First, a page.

Improving Quality Control in the Manufacturing Industry through Digital Twins

The world of manufacturing is constantly evolving, and staying up-to-date with the latest technological trends is essential. In this series, we bring you exclusive insights and expert opinions from the openZDM project partners. In this first instalment, we are delighted to showcase the University of Patras’ Laboratory for Manufacturing Systems & Automation, which also serves as openZDM’s Project Coordinator.

In the fourth Industrial Revolution, Digital Twin solutions are constantly emerging in smart factories. Although they primarily involve sensorenabled IIoT systems that enable real-time data acquisition and through virtual replicas provide real-time monitoring, Digital Twins have great potential to improve the Quality Control process of a manufacturing business. 

What is a Digital Twin?

The term Digital Twin refers to a virtual model of a physical process. A Digital Twin may use a variety of technologies to monitor physical processes. These technologies may include the use of virtual or augmented reality, 3D graphics, data modelling and sensors. Some or all these technologies, if combined, can create a replica of the physical process in the digital world.

Digital Twin implementation in a manufacturing company

Although the concept of a digital twin was introduced nearly two decades ago, at that time only companies with massive resources could take advantage of it. This has changed in the past few years and since the fourth industrial revolution many companies have implemented digital twins at various manufacturing levels, like:

  • Process level: At the process level a digital twin recreates the entire manufacturing process.
  • System level: At the system level a digital twin recreates, monitors and improves the entire production line.
  • Asset level: At the asset level the focus is on one piece of equipment only, within the production line.
  • Component level: At the component level the focus turns on a component found in a manufacturing process.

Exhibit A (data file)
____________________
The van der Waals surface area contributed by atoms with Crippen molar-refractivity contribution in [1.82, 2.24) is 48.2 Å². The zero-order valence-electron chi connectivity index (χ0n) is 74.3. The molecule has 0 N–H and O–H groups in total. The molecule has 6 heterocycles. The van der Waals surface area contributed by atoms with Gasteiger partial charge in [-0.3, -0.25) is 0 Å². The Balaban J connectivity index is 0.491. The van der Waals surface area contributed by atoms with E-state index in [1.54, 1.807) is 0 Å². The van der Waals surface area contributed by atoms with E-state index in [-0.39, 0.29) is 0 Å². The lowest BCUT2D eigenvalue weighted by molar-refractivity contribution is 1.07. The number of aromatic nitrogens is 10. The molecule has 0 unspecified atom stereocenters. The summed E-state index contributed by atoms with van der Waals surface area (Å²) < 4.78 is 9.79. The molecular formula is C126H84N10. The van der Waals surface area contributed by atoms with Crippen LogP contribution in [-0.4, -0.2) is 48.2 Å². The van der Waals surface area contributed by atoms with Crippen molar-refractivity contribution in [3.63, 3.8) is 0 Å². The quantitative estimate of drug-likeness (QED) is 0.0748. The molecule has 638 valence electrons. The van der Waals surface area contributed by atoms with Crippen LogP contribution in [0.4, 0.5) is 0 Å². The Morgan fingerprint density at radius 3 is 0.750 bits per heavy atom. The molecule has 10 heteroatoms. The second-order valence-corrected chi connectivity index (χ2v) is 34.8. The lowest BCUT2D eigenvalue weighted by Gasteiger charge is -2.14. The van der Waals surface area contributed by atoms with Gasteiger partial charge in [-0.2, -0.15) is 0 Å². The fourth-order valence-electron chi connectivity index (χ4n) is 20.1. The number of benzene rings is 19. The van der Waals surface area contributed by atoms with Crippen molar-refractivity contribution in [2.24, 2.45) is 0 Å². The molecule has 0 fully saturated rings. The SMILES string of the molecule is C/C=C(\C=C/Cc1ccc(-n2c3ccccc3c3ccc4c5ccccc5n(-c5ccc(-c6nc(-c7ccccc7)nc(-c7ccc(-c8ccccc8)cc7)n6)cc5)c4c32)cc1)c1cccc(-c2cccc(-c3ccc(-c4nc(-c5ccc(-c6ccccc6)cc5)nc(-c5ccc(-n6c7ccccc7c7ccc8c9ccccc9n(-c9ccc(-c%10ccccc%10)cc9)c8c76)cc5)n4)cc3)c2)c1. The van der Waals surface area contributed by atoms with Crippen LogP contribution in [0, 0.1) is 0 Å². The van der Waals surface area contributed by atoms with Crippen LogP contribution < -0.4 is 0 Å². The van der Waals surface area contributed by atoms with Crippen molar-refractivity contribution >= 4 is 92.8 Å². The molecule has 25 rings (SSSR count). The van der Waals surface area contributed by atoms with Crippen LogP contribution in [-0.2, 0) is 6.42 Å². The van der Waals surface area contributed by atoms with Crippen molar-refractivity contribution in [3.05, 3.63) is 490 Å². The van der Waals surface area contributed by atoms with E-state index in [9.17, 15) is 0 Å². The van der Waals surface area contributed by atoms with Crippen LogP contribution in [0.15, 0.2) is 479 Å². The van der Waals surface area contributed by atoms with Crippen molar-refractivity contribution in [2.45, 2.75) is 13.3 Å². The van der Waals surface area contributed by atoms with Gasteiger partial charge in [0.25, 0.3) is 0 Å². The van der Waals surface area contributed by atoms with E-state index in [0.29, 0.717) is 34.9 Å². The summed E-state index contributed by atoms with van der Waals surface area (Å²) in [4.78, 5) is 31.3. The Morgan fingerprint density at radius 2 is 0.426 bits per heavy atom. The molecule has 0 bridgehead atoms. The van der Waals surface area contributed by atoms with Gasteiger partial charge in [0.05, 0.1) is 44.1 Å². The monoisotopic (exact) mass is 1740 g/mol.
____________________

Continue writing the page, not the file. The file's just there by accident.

Achieving higher Quality Control through Digital Twins

Whatever the level of a digital twin implementation, they typically rely on past, present and future data. By using digital twins, company engineers can uncover potential causes for quality issues which may present during production, through the analysis of real-time data. Steps to improve quality control with digital twins may include:

  • Data collection: As data collection is an essential part of a digital twin, it is a necessity to secure a fast, accurate and reliable method of collecting and storing the required data.
  • Data analysis: As soon as the data collection process is established company engineers proceed to analyse the data through various data analysis techniques to be able to correlate the quality of the end product with the raw data they are provided and through potential Machine Learning algorithms predict the quality of the product.
  • System modelling: In a digital twin, modelling is the core for an accurate portrayal of the physical entity. This enables the digital twin to satisfy the application requirements. This step is crucial due to the importance that a digital twin needs to be as closely depicted in the digital world as the one in the physical.
  • Visualisation: To facilitate the decision-making process, engineers need to be able to visualise the effects of different inputs on the quality of the end product. This visualisation is achievable through the digital twin.

The inevitable challenges of a Digital Twin driven Quality Control

Creating a Digital Twin requires expertise and is very time and human resource consuming. This is a great challenge to overcome especially for Small and Medium Manufacturing Businesses. Moreover, the step of system modelling poses great challenges, especially in complex scenarios where a representation of manufacturing processes with dynamic physics is required.

Since an effective digital twin often requires access to big data the following challenges may also present:

  • Data encryption: The data provided to the digital twin and the various Machine Learning models needs to be encrypted to assure confidentiality and prevent any possible data leak to outsiders.
  • Access privileges: In case the task of creating the digital twin to facilitate quality control is assigned to a third party, the business needs to take into consideration the level of access it grants to the third party to ensure the protection of potential confidential material.
  • Addressing vulnerabilities: Due to the massive amounts of data which will be used to conduct the data analysis, companies need to address any potential vulnerabilities in their systems to ensure no data is leaked.

Summarising, the quality control process of a smart factory can be improved with the use of digital twin solutions. By using digital twins and data analysis techniques engineers and factory managers are capable of analysing and visualising in real-time the effects, and possible changes of manufacturing parameters will have on the quality of the end product and achieve a lower number of defects during production.

About the authors

George Siaterlis

Research Engineer
Laboratory for Manufacturing Systems and Automation

Nikolas Nikolakis

Research Engineer
Laboratory for Manufacturing Systems and Automation